The Joy That Comes From Forgiveness


This Is Joy © 2013 By Lidia Kenig Scher
This Is Joy © 2013 By Lidia Kenig Scher

Someone asked me to define Joy, at my prescription to heal her pain through it. Fittingly she commented that at the moment, she was unable to summon what she understood to be joy. Her heart was hidden behind a mind filled with frustration. The frustration was framing the person who caused her the pain. She felt powerless to think that forgiving this person would actually release them both from the chain of anger and sorrow. She dwelt in hate and could not comprehend that hate could not assuage her anguish, and in fact, it was ensuring deeper wounds. I knew this all too well.

This past year, I undertook a deep study of the Heart Sutra, one of the most important teachings the Buddha gave in his time, about 2600 years ago. I read, I contemplated, I meditated, I painted and I journaled in these very pages. Throughout the process, I learned and experienced the opening of my heart to unconditional love and compassion; I practiced healing anger, sadness, sorrow and deep longings for people and events in my life to be how I wished them to be. I saw the foolishness of my mind and dared the ego to assist me in more skillful ways and healing thoughts. The Grateful Heart Series is a testimony to the lengthy and fruitful process that led to abiding in Joy. As a human having spiritual experiences, on most days, I abide in Joy.

I knew from the start, that just like in creating the art works, it requires patience, practice, time, and seeing as an artist sees; beneath and beyond the obvious. The first step was to forgive myself for all my incorrect perceptions that led to unhealthy behaviors and life situations. As I could not change the past, I also forgave all those who knowingly or unknowingly hurt me. It is not in my nature, nor in anyone else’s to wish harm unto others. We wage war when we think that hurting others will help us feel better. It never does. Forgiving entailed letting go and looking at life as a blank canvas.

Facing a blank canvas necessitates emptiness from the artist, because it involves a conversation with unseen forces. Some call it the muse; others call it Spirit, God, or the Universal forces. If the mind is ruled by strong emotions, there is no room to hear anything else and this canvas will be all about strong emotions. Afterwards the canvas may be sold to people who need to experience strong emotions, but all that the artist learned was that there are strong emotions on a canvas. Self-reflection allows for transformation leading to growth. It is like when an artist steps away from the canvas and makes compositional adjustments; in life we look deeply into our pain and see what is behind it and what we need to learn. The real gift in expressing creativity is precisely that: creativity. It demands originality brought about through brainstorming, exploration, detachment, unusual viewpoints, fearlessness and enthusiasm. It took a while and as Indian Mystic Meher Baba said…”it is not for the faint-hearted”.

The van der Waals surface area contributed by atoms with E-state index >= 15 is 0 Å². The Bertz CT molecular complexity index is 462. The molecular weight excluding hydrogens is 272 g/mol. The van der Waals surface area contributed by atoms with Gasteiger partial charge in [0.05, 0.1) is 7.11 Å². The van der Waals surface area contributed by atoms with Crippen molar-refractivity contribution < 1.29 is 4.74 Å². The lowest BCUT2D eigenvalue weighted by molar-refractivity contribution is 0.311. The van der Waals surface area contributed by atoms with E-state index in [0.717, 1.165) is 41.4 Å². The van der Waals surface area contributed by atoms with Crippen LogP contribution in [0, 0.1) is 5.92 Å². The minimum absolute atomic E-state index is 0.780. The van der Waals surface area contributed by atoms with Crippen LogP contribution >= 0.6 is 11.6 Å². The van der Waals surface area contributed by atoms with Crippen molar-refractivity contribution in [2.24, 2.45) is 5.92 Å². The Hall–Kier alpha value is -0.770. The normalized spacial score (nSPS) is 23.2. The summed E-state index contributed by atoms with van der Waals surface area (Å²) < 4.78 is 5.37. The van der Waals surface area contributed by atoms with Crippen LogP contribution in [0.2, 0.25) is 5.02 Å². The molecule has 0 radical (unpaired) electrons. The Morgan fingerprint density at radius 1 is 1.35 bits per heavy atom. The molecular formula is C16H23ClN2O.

It took much meditation time and lengthy contemplations on the Heart Sutra with its teachings on emptiness and inter-beingness. I allowed the healing tears to wipe the toughest wounds. I became alert to the whispers of my heart, the knot easing at my solar plexus. I looked at the paintings that came out of that period and saw the progress. I noticed who and what showed up at my door. I faced what came, I learned to let go what no longer fit with presence, love and compassion.

Letting go does not mean condoning those who “wronged us”. It is releasing the suffering attached to what we cannot not change and put love in its place. I started with going into the studio with abandon, looking deeply into the source of my fears. I explored and embraced the concept that we all have the capacity to hurt another because we are asleep at the wheel of life, and unable to see that who we hurt is as lost yet as Buddha-like as we are. I saw that I needed to learn to value myself just as I am and accept all of me. I needed to love and take care of myself, or I could not care for anyone else. In time I saw that whether I welcome it or not, everything that came into my life was part of my journey and dismissing anyone or anything would have caused me to miss crucial growth. I became grateful for my life just as it is. In some cases, I released and cut ties with those who could not partake in unconditional love. In some cases, I loved silently and from afar. In any case, as Meher Baba said,  “…love and forgiveness is not for the faint-hearted, but someone has to stand up and say, it stops with me. I will not pass on to my children this sorrow.” The painting above was created while I silently loved from afar hearing Spirit-Within-Me.  It is my best expression of Joy: unconditional love, total forgiveness and a wish for a Happy New Year to All!

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